I wanted to start by saying that little, if any, of what I am about to say is original. I want to give credit to Tim Keller and his book The Reason for God as well as C.S. Lewis for his books Mere Christianity and The Problem of Pain.

What I hope to show, by the grace of God, is that evil and suffering are actually some of the strongest proofs FOR the existence of God and that Biblical Christianity among other religious systems gives us the best reason for and empowerment to endure suffering and evil in our lives.

Evil and suffering are actually some of the strongest proofs FOR the existence of God.

"If God is God and He can do anything he wants, He could stop this suffering! He could stop this evil. He SHOULD stop it. And since he doesn’t, he must (if he does exist) not be a loving God and he certainly cannot be good."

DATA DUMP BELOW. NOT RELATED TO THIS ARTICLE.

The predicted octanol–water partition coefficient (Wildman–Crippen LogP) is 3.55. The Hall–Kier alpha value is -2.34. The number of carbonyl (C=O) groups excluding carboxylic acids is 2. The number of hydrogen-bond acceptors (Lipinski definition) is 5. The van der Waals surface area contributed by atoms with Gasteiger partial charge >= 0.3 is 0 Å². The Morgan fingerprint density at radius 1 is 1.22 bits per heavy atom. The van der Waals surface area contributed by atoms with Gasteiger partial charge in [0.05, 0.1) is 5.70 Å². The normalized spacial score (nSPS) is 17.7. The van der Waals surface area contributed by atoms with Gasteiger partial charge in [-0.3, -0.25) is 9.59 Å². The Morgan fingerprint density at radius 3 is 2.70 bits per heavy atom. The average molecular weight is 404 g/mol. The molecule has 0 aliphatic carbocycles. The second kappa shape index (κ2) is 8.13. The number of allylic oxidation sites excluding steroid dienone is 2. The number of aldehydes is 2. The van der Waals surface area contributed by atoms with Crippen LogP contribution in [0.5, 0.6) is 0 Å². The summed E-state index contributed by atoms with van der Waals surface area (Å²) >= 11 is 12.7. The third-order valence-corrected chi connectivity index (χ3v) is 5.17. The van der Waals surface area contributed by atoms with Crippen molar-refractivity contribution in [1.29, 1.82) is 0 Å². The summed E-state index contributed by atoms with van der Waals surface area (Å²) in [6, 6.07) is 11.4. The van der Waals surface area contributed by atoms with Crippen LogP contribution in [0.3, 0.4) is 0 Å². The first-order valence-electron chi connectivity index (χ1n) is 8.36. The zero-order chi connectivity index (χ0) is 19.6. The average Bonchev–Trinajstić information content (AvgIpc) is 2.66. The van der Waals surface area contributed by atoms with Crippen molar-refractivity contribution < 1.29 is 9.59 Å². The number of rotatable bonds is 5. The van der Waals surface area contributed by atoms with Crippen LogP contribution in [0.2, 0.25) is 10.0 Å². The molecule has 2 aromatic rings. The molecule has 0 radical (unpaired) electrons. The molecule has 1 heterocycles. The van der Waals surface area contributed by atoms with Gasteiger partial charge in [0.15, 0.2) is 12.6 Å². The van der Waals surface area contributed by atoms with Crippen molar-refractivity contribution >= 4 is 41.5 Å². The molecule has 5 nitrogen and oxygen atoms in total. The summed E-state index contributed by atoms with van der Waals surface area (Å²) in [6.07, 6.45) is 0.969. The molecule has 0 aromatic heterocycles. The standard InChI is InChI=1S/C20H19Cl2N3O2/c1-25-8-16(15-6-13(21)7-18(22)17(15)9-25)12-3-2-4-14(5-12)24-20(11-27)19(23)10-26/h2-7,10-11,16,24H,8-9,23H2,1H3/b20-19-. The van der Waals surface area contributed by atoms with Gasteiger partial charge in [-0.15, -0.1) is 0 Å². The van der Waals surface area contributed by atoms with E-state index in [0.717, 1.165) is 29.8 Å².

This is what I think we are hearing from many in our culture who reject God. "I don’t like my life, I don’t like myself, if God caused all of this then I want no part in Him. " We are echoing Job's wife who in the midst of her husband's suffering said, "curse God and die" (Job 2:9). 

Now there are both intellectual and emotional reasons people reject God for because of evil and suffering. In the case of the latter, I would strongly encourage that there is "nothing you can say." When you encounter people in personal suffering the best thing to do is to just be with them and listen to them. There will be a time to point this individual to truth, but in the midst of pain what they need most is relational comfort. Your testimony of demonstrating this care very likely will be a platform to share truth with them at some point in the future.